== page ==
'Kingdom Hearts II' Turns 10
While the world still eagerly awaits the next numbered Kingdom Hearts entry, Kingdom Hearts II is celebrating its 10th anniversary. Kingdom Hearts II continued the tale of Sora, Donald, and Goofy while incorporating a plethora of Disney franchises, as almost every world Sora and the gang visits was inspired by the Disney library (along with Final Fantasy characters peppered throughout the universe). From The Lion King to Mulan to Pirates of the Caribbean, Square Enix leaves few Disney stones unturned when finding ways to infuse some Disney magic into the game’s epic adventure. Adapting such vaulted films is no easy task, and not every world of Kingdom Hearts can capture the essence as well as the series’ best. Read on for EW’s ranking of Kingdom Hearts II‘s worlds from the least Disney of them all to the worlds imbued with the spirit of the Mouse.
13. Hollow Bastion/The World That Never Was/Twilight Town
A trio of major locations from Kingdom Hearts II must, by default, be last on this list, for the near-absence of Disney inherent in the worlds themselves. Hollow Bastion (or the Radiant Garden as it is later known), while now a locale for the Disney villains to commune, is mostly a home for the Final Fantasy characters to live out their days. The World That Never Was is perhaps the game’s most original creation, which also makes it the least Disneyfied of them all. Twilight Town is a relatively pleasant location, but is hardly remembered for how it injects Aladdin or The Little Mermaid into an original area.
Atlantica served as a traditional level in the original Kingdom Hearts, but the sequel sought to transform the undersea kingdom into a unique destination with little success. Players complete the level by singing original songs in the world of Ariel and Ursula, rather than by battling enemies. While that might make Atlantica one of the most uniquely Disney levels in the series as few others tap into the company’s musical inclinations, its cheesy songs and lack of any real engaging gameplay fall short.
11. The Hundred Acre Wood
Pooh Bear’s home has always been a bit of a sidestep in the Kingdom Hearts universe, more a pleasant diversion than a full-on level to overcome. Because of that, Square Enix has done an admirable job of capturing the pleasant, light nature of Pooh’s world, where the biggest conflicts revolve around Eeyore’s tail and jars of honey. But the game’s approach to the idyllic forest remains largely unchanged from one round to the next, a collection of minigames with relatively few challenges. The Hundred Acre World isn’t an Atlantica-style catastrophe in Kingdom Hearts II, it just doesn’t feel as fresh as the nascent days of Sora’s journey.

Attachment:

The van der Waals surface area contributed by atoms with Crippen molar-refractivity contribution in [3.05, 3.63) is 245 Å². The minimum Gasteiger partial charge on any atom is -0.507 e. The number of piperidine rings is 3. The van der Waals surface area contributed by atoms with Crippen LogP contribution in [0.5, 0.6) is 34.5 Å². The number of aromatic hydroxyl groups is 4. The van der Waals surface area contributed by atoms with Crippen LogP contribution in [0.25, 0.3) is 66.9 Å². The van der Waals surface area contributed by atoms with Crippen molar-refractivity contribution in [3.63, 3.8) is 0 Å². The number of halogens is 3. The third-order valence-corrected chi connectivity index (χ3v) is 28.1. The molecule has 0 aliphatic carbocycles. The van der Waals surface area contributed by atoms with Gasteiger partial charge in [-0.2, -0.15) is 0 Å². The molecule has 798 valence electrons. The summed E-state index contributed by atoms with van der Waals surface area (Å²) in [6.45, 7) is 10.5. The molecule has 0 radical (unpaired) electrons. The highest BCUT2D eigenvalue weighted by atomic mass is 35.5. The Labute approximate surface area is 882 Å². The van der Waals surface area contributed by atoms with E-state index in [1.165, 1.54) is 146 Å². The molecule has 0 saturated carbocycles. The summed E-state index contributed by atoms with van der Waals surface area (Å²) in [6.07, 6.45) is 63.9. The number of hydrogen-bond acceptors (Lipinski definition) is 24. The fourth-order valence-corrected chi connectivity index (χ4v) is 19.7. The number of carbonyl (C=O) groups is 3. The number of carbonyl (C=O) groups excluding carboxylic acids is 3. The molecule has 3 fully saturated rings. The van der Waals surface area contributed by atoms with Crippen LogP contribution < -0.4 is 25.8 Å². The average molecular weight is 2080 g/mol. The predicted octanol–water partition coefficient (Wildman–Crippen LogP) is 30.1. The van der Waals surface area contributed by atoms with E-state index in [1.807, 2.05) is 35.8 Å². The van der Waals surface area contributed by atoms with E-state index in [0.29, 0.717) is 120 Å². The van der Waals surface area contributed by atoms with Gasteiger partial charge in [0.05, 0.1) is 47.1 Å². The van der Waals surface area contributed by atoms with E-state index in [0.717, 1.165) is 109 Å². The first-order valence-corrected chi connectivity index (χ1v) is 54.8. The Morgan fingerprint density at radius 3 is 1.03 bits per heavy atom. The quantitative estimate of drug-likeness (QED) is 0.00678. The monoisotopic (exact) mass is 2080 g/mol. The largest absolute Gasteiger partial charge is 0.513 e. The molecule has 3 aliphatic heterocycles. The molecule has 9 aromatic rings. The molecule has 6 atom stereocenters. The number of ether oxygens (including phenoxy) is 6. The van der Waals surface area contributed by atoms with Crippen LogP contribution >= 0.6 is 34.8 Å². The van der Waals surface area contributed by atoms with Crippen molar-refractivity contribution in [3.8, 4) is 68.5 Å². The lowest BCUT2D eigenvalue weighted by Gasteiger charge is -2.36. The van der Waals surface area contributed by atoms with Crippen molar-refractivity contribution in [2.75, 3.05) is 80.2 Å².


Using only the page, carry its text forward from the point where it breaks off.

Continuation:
Another world first introduced in Kingdom Hearts, Agrabah also suffers from a familiarity complex. Explore the Cave of Wonders again. Fight Jafar again. Sure, both of those moments offer new elements, but the gold-filled Treasure Room locales of the Cave don’t quite make the same impact and Jafar is a relatively easy foe this time around. The music and setting still evokes the original Aladdin film to a smart degree, but there’s less wonder in what is definitely not a whole new world.
9. Yen Sid's Tower
Yen Sid’s Tower is technically part of Twilight Town when first introduced, but the area became such a default location for exposition in subsequent spin-offs that it’s tough not to consider the tower its own mini-locale. It is important as the home to Kingdom Hearts’ mythology 101, delivering plenty of intel and explanation as to just what is happening as the game’s expands.
8. Port Royal
One of the strangest worlds included in any Kingdom Hearts, Port Royal is the rare attempt to translate a live-action Disney property into a game full of cartoon staples. Because of that, Port Royal stands out but does not stand the test of time. (Though, really, Virtual Jack Sparrow was as creepy in 2006 as he is in 2016.) The port is a rather valiant effort to switch up the Kingdom Hearts world formula, but the overtly dark tone and adherence to a real-world aesthetic makes for a particularly average level, one that can’t capture the swashbuckling fun of the original Pirates of the Caribbean.
7. Land of Dragons